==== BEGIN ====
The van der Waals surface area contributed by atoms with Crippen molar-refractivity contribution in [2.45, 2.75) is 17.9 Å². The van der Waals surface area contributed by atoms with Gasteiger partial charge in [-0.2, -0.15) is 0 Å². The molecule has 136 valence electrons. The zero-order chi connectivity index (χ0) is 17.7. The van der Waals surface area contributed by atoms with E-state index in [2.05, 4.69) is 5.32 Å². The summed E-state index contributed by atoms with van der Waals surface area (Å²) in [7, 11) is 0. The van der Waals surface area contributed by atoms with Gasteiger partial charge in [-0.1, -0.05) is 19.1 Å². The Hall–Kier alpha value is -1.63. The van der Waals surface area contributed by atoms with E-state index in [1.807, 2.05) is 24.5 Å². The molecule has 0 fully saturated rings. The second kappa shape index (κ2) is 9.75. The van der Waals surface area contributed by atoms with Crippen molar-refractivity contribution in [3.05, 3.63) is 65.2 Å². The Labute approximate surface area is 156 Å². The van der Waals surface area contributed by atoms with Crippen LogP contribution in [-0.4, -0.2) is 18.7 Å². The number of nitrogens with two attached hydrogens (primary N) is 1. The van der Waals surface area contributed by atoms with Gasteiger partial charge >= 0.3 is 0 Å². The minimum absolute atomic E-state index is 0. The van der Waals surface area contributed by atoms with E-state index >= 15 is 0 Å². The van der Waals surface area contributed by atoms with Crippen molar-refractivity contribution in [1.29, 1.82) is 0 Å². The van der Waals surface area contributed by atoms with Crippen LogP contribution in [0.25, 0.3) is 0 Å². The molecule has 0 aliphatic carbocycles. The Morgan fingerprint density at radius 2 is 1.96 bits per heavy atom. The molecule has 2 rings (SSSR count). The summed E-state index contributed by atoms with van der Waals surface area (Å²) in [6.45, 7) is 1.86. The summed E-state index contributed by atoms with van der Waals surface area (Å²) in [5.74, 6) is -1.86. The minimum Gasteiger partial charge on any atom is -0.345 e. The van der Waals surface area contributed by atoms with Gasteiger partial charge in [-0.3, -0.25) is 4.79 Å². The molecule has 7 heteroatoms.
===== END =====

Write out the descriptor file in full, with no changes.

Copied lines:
The van der Waals surface area contributed by atoms with Crippen molar-refractivity contribution in [2.45, 2.75) is 17.9 Å². The van der Waals surface area contributed by atoms with Gasteiger partial charge in [-0.2, -0.15) is 0 Å². The molecule has 136 valence electrons. The zero-order chi connectivity index (χ0) is 17.7. The van der Waals surface area contributed by atoms with E-state index in [2.05, 4.69) is 5.32 Å². The summed E-state index contributed by atoms with van der Waals surface area (Å²) in [7, 11) is 0. The van der Waals surface area contributed by atoms with Gasteiger partial charge in [-0.1, -0.05) is 19.1 Å². The Hall–Kier alpha value is -1.63. The van der Waals surface area contributed by atoms with E-state index in [1.807, 2.05) is 24.5 Å². The molecule has 0 fully saturated rings. The second kappa shape index (κ2) is 9.75. The van der Waals surface area contributed by atoms with Crippen molar-refractivity contribution in [3.05, 3.63) is 65.2 Å². The Labute approximate surface area is 156 Å². The van der Waals surface area contributed by atoms with Crippen LogP contribution in [-0.4, -0.2) is 18.7 Å². The number of nitrogens with two attached hydrogens (primary N) is 1. The van der Waals surface area contributed by atoms with Gasteiger partial charge >= 0.3 is 0 Å². The minimum absolute atomic E-state index is 0. The van der Waals surface area contributed by atoms with E-state index >= 15 is 0 Å². The van der Waals surface area contributed by atoms with Crippen molar-refractivity contribution in [1.29, 1.82) is 0 Å². The van der Waals surface area contributed by atoms with Crippen LogP contribution in [0.25, 0.3) is 0 Å². The molecule has 0 aliphatic carbocycles. The Morgan fingerprint density at radius 2 is 1.96 bits per heavy atom. The molecule has 2 rings (SSSR count). The summed E-state index contributed by atoms with van der Waals surface area (Å²) in [6.45, 7) is 1.86. The summed E-state index contributed by atoms with van der Waals surface area (Å²) in [5.74, 6) is -1.86. The minimum Gasteiger partial charge on any atom is -0.345 e. The van der Waals surface area contributed by atoms with Gasteiger partial charge in [-0.3, -0.25) is 4.79 Å². The molecule has 7 heteroatoms.